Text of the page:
Traits of an Introvert
People can fall anywhere on the spectrum between introvert and extrovert. The website Verywell Mind, a compassion online resource, quotes a theory by psychologist Hans Eysenck who says 15 percent of people have a minimal set point, meaning they naturally have low arousal levels, 15 percent of people have a high setpoint, meaning they naturally tend to be more aroused and 70 percent of people lie somewhere in the middle of the continuum.
Verywell Mind compiled a list of the following 8 signs that you are an introvert:
- Being Around Lots of People Drains Your Energy
- You Enjoy Solitude
- You Have a Small Group of Close Friends
- People Often Describe You as Quiet and May Find It Difficult to Get to Know You
- Too Much Stimulation Leaves You Feeling Distracted and Unfocused
- You Are Very Self-Aware
- You Like to Learn by Watching
- You Are Drawn to Jobs That Involve Independence
Why Introverts Make Great Workers
Below are just a few reasons why the Sarkis says introverts are a fabulous addition in any office:
- They are great observers
- They do not need external reinforcement
- They make more meaningful friendships
- They tend to be self-starters
- They are more likely to take calculated risks
- They don’t need others approval
Similarly, in an article by David William – a publisher, entrepreneur and founding editor of webwriterspotlight.com – written for LifeHack.org, a resource to help improve your life, he put together an insightful list of 15 things “introverts don’t do at work that makes them excel.” We are sharing William’s list below:
- They don’t speak before they think.
- They don’t encourage endless small talk.
- They don’t crave attention or the limelight.
- They don’t sit all day at their desk, cursing the world and shunning daylight.
- They don’t patronize those they lead or supervise.
- They generally don’t evoke negative emotions in others.
- They don’t mind networking as extroverts when necessary.
- They don’t stay silent on topics they’re passionate about.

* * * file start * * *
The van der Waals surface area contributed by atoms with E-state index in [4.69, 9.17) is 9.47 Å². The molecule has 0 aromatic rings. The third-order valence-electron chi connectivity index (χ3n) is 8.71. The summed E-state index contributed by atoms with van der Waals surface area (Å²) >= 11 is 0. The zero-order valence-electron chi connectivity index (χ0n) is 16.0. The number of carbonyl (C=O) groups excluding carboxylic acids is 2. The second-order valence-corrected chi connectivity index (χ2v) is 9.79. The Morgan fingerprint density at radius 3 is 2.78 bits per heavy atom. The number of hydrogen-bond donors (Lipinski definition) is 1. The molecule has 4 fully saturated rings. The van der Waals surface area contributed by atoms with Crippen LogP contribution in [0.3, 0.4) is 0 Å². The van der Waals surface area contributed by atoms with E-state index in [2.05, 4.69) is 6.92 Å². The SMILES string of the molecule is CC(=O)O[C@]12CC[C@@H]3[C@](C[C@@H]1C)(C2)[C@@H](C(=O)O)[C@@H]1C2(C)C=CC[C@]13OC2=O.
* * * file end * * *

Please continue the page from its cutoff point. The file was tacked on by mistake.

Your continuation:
- They don’t act rashly.
- They don’t support superficial office politics and gossip.
- They don’t feel bored working long hours.
- They don’t mind taking on solo projects.
- They don’t appreciate interruptions when working.
- They don’t miss deadlines easily.
- They don’t hate people or colleagues.
Common Challenges for Introverts in the Workplace
Introvert, Dear, an online community and publication for introverts, posted a 2019 article by introvert Ashley Burk on “Why it’s Hard to be an Introvert in the Workplace Today.” Burk’s piece includes a list of 5 pitfalls of an “extroverted” workplace, including:
- The open concept office
- An overreliance on collaboration
- Constant assurance and reassurance culture
- The constant expectation to be social
- Being judged for being quiet
Open Concept Offices and Introverts
In fact, open office plans have come under greater scrutiny recently as research has shown they are not as effective as people initially thought in terms of increasing productivity. Some experts now believe the open office concept may in fact lead to less productivity, more distraction and even decrease collaboration. If you want to read more about the potential downsides of an open office layout, check out Smartway2’s recent blog post on the subject (LINK TO OTHER ARTICLE THIS WEEK).
An article published on Business 2 Community, an open community for business professionals, features insight from introversion expert Susan Cain. On the concept of open offices, the article reads in part, “According to Cain, the open-office environment is too noisy and overstimulating for most introverts. In a study where introverts and extroverts adjusted the level of music while working on problems, on average introverts preferred sound at 55 decibels while extroverts enjoyed 72. When you consider the average conversation level is around 60 decibels, you can see how conversations can disturb an introvert, while stimulating an extrovert.” That piece continues on to say, “Open-offices also cause too many interruptions. Due to the lack of privacy, a worker can be interrupted at any time. In a study of 38,000 workers, Cain said, being interrupted was found to be one of the biggest barriers to productivity. In addition, Cain noted numerous studies have found open-office spaces impair memory, increase stress, and reduce private conversations between colleagues. In many ways, these spaces inhibit the very collaboration they were meant to encourage.”
Is Activity-Based Working the answer?
Smartway2 is a workplace scheduling platform for modern, agile and collaborative companies. Our flexible software enables organizations to increase productivity, optimize space utilization and reduce carbon footprint.